Serendipitously Todd Hargrove beat me to it, and produced this wonderful blogpost! Meditation and Pain. Thank you Todd - you saved me piles of time!
What I thought might be fun would be to compare and contrast, speculate a bit on the possibilities presented by this new (unrelated) paper by Luczak et al. from NatureReviewsNeuroscience, Gating of Sensory Input by Spontaneous Cortical Activity, which proposes a mechanism by which rostral centers might "control" sensory input. It was about auditory input, but I'm thinking, this could maybe be extrapolated to other kinds of sensory input. Nature Reviews Neuroscience commented and suggested reading this paper as well, from a few years ago, Cortical state and attention, (Harris et al) in which the authors describe how selective attention can affect input into cortical columns. This sentence from the abstract is particularly delicious:
"We suggest that selective attention involves processes that are similar to state change, and that operate at a local columnar level to enhance the representation of otherwise non-salient features while suppressing internally generated activity patterns."The NRN post about these two papers, titled "A gate for sensory responses," and behind a paywall, says, "In a new study, Harris and colleagues show that one role for irregular spontaneous activity may be to allow higher-order structures to control the representation of sensory stimuli... Harris and colleagues show that one role for irregular spontaneous activity may be to allow higher-order structures to control the representation of sensory stimuli." There are references to brain neuronal functions called "activity packets," (which are spontaneous) , and "Population activity fluctuations were strong in synchronized states — that is, there were clear activity packets — whereas population activity seemed more evenly distributed in desynchronized states.. both during silent periods and during sustained tone presentation, suggesting that cortical state influences the structure of activity packets more than does an auditory stimulus... [in that] activity packets are triggered by corticocortical rather than thalamocortical connections, the authors propose that activity packets in primary auditory cortex reflect the top-down opening of a ‘gate’ that allows input from lower auditory regions to be processed by primary auditory cortex." (My bold)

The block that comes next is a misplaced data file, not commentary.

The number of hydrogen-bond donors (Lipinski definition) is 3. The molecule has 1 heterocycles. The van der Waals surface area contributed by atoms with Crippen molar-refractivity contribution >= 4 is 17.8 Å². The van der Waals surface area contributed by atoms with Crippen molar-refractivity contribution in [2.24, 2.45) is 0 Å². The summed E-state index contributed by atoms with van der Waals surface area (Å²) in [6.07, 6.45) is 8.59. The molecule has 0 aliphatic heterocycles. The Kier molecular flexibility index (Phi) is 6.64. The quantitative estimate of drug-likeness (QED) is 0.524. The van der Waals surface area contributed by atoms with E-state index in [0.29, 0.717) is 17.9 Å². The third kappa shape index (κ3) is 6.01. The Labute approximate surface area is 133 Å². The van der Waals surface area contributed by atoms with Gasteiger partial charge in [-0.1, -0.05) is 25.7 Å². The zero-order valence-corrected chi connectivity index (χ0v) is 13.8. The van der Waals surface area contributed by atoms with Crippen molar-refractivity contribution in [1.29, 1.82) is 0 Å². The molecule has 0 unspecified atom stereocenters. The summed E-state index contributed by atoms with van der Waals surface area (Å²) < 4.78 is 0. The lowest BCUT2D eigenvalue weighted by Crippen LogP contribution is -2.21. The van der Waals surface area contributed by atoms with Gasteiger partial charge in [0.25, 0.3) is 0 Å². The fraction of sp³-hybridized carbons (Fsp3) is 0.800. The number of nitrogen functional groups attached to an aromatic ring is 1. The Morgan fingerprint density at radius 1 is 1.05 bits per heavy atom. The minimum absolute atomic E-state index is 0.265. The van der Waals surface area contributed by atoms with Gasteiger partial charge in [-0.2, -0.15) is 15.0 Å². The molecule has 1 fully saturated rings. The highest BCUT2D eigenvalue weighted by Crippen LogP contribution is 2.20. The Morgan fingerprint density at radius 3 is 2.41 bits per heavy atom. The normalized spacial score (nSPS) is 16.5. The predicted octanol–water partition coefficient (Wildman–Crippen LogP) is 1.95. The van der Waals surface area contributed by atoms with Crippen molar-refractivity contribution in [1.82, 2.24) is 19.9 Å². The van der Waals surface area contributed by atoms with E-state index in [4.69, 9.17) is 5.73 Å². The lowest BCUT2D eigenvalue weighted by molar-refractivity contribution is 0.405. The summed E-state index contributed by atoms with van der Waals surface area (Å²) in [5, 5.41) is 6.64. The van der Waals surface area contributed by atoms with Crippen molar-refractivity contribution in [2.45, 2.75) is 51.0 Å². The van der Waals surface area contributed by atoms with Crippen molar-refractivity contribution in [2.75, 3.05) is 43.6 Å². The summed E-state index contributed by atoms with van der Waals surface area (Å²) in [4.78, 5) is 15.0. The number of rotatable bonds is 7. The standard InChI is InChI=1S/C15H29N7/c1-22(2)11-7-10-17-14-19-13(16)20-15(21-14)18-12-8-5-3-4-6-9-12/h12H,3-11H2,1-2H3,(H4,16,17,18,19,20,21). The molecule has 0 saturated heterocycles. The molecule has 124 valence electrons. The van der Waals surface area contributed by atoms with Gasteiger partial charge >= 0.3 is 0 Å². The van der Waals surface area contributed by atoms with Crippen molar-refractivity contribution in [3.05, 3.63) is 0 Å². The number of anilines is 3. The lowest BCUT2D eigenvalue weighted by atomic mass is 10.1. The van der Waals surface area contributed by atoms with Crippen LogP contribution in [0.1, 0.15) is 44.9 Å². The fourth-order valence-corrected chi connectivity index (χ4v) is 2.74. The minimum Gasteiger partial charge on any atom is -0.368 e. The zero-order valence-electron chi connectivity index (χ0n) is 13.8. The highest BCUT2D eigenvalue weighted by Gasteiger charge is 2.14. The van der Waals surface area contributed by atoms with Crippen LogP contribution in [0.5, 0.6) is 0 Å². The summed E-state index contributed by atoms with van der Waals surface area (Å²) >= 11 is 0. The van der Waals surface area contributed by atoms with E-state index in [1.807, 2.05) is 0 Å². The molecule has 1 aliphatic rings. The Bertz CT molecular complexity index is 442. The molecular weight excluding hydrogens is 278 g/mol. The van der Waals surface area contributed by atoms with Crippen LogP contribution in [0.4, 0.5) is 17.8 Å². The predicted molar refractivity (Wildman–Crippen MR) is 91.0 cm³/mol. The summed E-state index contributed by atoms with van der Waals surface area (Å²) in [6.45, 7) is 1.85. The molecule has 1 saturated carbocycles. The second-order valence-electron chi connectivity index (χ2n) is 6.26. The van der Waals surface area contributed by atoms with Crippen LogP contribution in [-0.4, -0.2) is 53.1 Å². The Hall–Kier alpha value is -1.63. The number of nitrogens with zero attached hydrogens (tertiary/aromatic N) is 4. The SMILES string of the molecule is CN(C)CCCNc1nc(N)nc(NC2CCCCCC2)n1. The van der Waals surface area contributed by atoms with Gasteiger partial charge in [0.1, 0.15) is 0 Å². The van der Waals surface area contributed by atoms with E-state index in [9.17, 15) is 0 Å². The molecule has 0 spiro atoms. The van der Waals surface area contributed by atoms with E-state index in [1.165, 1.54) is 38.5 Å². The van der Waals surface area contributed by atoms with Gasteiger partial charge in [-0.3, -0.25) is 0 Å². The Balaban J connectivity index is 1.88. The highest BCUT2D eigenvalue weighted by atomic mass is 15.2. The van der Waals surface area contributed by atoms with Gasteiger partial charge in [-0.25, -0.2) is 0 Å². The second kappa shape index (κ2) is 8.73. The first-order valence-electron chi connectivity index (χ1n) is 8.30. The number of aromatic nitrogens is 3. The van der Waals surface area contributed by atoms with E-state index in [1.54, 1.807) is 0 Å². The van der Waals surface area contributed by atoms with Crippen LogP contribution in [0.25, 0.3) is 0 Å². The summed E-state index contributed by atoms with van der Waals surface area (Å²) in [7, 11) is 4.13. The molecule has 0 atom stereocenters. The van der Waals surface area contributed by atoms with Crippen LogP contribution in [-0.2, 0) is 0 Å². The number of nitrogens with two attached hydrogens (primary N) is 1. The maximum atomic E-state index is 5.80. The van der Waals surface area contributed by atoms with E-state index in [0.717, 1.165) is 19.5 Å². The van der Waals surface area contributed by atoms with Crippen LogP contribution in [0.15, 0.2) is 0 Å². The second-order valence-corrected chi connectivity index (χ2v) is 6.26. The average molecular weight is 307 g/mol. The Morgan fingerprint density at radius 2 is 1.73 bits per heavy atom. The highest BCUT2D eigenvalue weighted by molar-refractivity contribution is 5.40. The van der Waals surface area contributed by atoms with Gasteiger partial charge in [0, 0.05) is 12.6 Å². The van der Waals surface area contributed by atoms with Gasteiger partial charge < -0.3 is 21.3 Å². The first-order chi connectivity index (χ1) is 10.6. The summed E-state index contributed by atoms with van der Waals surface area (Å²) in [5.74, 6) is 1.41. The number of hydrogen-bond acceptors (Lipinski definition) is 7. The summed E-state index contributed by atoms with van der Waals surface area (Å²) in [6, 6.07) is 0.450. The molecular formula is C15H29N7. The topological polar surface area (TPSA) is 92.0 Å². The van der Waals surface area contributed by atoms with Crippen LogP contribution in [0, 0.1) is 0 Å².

OK, that's a bit dense, but I think it means that the cortex has final call on what goes on in the brain, or at least where to put a boundary between itself and what it has to sift from its inner and outer environments somewhere in the cortical columns (processors) of the brain. And I think that sifts right back to the paper from PLoS1 that Todd blogged about, an excerpt from which is here:
"Using a common set of mindfulness exercises, mindfulness based stress reduction (MBSR) and mindfulness based cognitive therapy (MBCT) have been shown to reduce distress in chronic pain and decrease risk of depression relapse.
Paying attention to interoception in a safe context might be all it takes. Really, it's looking that way.
Last word to Todd:
"Meditation seems like powerful medicine indeed, perhaps second only to general exercise in its health benefits. I find it fascinating that this all purpose mental muscle can be developed by something as simple as focusing attention on bodily sensations.So don’t just sit there!Pay attention to just sitting there! You might get better at playing the mental movies you want to watch."